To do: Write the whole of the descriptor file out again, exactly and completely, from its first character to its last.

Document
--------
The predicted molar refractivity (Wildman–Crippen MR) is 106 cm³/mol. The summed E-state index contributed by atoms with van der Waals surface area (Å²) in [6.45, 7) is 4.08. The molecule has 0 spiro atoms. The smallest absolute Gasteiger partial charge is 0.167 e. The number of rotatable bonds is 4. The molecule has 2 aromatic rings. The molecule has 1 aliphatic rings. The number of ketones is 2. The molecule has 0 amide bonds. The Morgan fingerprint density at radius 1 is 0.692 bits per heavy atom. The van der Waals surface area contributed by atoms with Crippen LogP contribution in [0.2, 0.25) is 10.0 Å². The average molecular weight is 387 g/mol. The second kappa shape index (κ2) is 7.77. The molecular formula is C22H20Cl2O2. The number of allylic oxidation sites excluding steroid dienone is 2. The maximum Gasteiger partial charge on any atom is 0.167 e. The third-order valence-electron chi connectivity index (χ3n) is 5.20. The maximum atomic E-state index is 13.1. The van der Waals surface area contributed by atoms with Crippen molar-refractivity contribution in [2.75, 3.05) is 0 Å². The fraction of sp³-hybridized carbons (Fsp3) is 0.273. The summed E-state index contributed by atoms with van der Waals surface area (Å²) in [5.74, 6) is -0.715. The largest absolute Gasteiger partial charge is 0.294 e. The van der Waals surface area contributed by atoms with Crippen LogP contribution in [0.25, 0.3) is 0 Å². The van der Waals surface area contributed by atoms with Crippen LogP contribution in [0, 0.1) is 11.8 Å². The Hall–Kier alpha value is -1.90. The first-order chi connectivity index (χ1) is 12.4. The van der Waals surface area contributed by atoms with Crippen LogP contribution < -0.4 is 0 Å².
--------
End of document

The predicted molar refractivity (Wildman–Crippen MR) is 106 cm³/mol. The summed E-state index contributed by atoms with van der Waals surface area (Å²) in [6.45, 7) is 4.08. The molecule has 0 spiro atoms. The smallest absolute Gasteiger partial charge is 0.167 e. The number of rotatable bonds is 4. The molecule has 2 aromatic rings. The molecule has 1 aliphatic rings. The number of ketones is 2. The molecule has 0 amide bonds. The Morgan fingerprint density at radius 1 is 0.692 bits per heavy atom. The van der Waals surface area contributed by atoms with Crippen LogP contribution in [0.2, 0.25) is 10.0 Å². The average molecular weight is 387 g/mol. The second kappa shape index (κ2) is 7.77. The molecular formula is C22H20Cl2O2. The number of allylic oxidation sites excluding steroid dienone is 2. The maximum Gasteiger partial charge on any atom is 0.167 e. The third-order valence-electron chi connectivity index (χ3n) is 5.20. The maximum atomic E-state index is 13.1. The van der Waals surface area contributed by atoms with Crippen molar-refractivity contribution in [2.75, 3.05) is 0 Å². The fraction of sp³-hybridized carbons (Fsp3) is 0.273. The summed E-state index contributed by atoms with van der Waals surface area (Å²) in [5.74, 6) is -0.715. The largest absolute Gasteiger partial charge is 0.294 e. The van der Waals surface area contributed by atoms with Crippen LogP contribution in [0.25, 0.3) is 0 Å². The van der Waals surface area contributed by atoms with Crippen LogP contribution in [0, 0.1) is 11.8 Å². The Hall–Kier alpha value is -1.90. The first-order chi connectivity index (χ1) is 12.4. The van der Waals surface area contributed by atoms with Crippen LogP contribution < -0.4 is 0 Å².